On February 9, 2021, in the case of Lukic v. Elezovic, the U.S. District Court for the ED of NY ordered the minor child returned to Montenegro after both parties filed motions for summary judgment. The court reviewed memorandums and affidavits, and issued its order granting the father’s motion, and denying the mother’s.
Case Update (2021): Lukic v. Elezovic; summary judgment granted and child returned under Hague Abduction Convention
The court concluded that Montenegro was the child’s habitual residence. The parents had a written custody order from a Montenegrin court that, on its face, appeared to give the father only access rights, but the Montenegrin Code provided for the father to retain rights to decide the child’s residence jointly with the mother unless abrogated by court order, so the court concluded the father had a ne exeat right in the vein of Abbott v. Abbott. The mother argued that the father signed a travel consent form for an “unlimited” amount of time, but looking at the father’s subjective intent, the consent form was merely to authorize an unrestricted number of temporary trips, and it was never consent for the child to relocate. In fact, the mother and child entered the U.S. on a tourist visa. Further, the Respondent showed no evidence that would indicate the father had clearly and unequivocally abandoned the child, so he was exercising his right of custody.
The mother further argued the child is now settled, but the court pinpointed the date of retention as January 1, 2020, when the child’s tourist visa lapsed, and the father filed his lawsuit in July 2020, less than one year after the date of the wrongful retention. (And, even if the father had exceeded the one year beyond the retention, the court concluded that the mother provided insufficient evidence that the child was now settled).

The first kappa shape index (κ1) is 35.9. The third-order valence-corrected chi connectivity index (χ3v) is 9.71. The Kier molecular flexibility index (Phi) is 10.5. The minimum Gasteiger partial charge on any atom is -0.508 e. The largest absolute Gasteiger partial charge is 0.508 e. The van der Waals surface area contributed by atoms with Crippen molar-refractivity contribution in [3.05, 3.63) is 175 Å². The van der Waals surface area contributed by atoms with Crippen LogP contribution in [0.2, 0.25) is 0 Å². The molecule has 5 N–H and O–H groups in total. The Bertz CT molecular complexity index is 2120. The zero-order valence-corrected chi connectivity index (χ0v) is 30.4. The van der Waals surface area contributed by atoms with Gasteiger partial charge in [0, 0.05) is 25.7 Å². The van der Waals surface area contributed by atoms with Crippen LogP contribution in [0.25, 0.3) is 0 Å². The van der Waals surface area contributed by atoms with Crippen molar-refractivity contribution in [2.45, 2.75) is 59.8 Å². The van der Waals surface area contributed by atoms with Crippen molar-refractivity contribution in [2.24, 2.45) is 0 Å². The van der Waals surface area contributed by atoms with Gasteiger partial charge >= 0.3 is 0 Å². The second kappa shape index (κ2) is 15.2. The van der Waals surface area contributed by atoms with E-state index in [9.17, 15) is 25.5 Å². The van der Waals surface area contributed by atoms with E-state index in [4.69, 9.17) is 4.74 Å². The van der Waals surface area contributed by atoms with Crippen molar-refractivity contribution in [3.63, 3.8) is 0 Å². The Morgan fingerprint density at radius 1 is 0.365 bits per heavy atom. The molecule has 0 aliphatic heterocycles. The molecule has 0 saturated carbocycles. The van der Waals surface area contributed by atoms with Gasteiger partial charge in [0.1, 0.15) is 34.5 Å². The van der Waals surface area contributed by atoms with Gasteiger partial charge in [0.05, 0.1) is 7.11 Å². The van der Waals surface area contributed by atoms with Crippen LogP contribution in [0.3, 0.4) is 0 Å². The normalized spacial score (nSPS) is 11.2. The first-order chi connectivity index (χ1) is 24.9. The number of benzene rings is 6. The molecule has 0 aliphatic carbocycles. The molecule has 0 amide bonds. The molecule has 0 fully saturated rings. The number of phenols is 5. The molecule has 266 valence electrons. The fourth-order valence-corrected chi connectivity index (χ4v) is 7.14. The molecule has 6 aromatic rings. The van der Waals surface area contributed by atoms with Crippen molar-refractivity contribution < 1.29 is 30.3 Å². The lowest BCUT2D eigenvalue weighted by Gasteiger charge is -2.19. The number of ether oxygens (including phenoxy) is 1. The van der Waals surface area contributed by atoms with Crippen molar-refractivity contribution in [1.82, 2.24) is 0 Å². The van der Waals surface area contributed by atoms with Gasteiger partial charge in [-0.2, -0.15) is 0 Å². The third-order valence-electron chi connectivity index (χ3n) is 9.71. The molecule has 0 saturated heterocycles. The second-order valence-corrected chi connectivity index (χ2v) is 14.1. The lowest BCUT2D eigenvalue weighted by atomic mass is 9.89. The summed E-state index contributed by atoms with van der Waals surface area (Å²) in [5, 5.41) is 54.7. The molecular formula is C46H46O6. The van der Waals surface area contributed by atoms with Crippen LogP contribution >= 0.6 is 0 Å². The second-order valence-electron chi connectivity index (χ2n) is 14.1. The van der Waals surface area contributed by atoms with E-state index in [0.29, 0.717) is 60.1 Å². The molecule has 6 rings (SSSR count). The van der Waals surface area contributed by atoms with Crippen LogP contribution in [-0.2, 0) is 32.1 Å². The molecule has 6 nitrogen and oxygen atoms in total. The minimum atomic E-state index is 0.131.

Finally, the mother argued that it would be a grave risk to return the child to Montenegro. “[A] grave risk of harm from repatriation arises in two situations: (1) where returning the child means sending him to a zone of war, famine, or disease; or (2) in cases of serious abuse or neglect, or extraordinary emotional dependence, when the court in the country of habitual residence, for whatever reason, may be incapable or unwilling to give the child adequate protection.” “[Respondent] appears to claim that [the child’s] living conditions in Podgorica would amount to “serious abuse or neglect,” because after petitioner kicked respondent and [the child] out of his home when [the child] was twenty days old, the two lived in squalor in Podgorica and petitioner failed to pay child support despite being aware of their economic conditions.” This however does not amount to abuse or neglect, and the Respondent admitted that the courts in Podgorica conduct hearings and both parties were heard as part of those hearings, which caused this court to conclude that the parties could avail themselves of the Montenegrin judicial system for protections.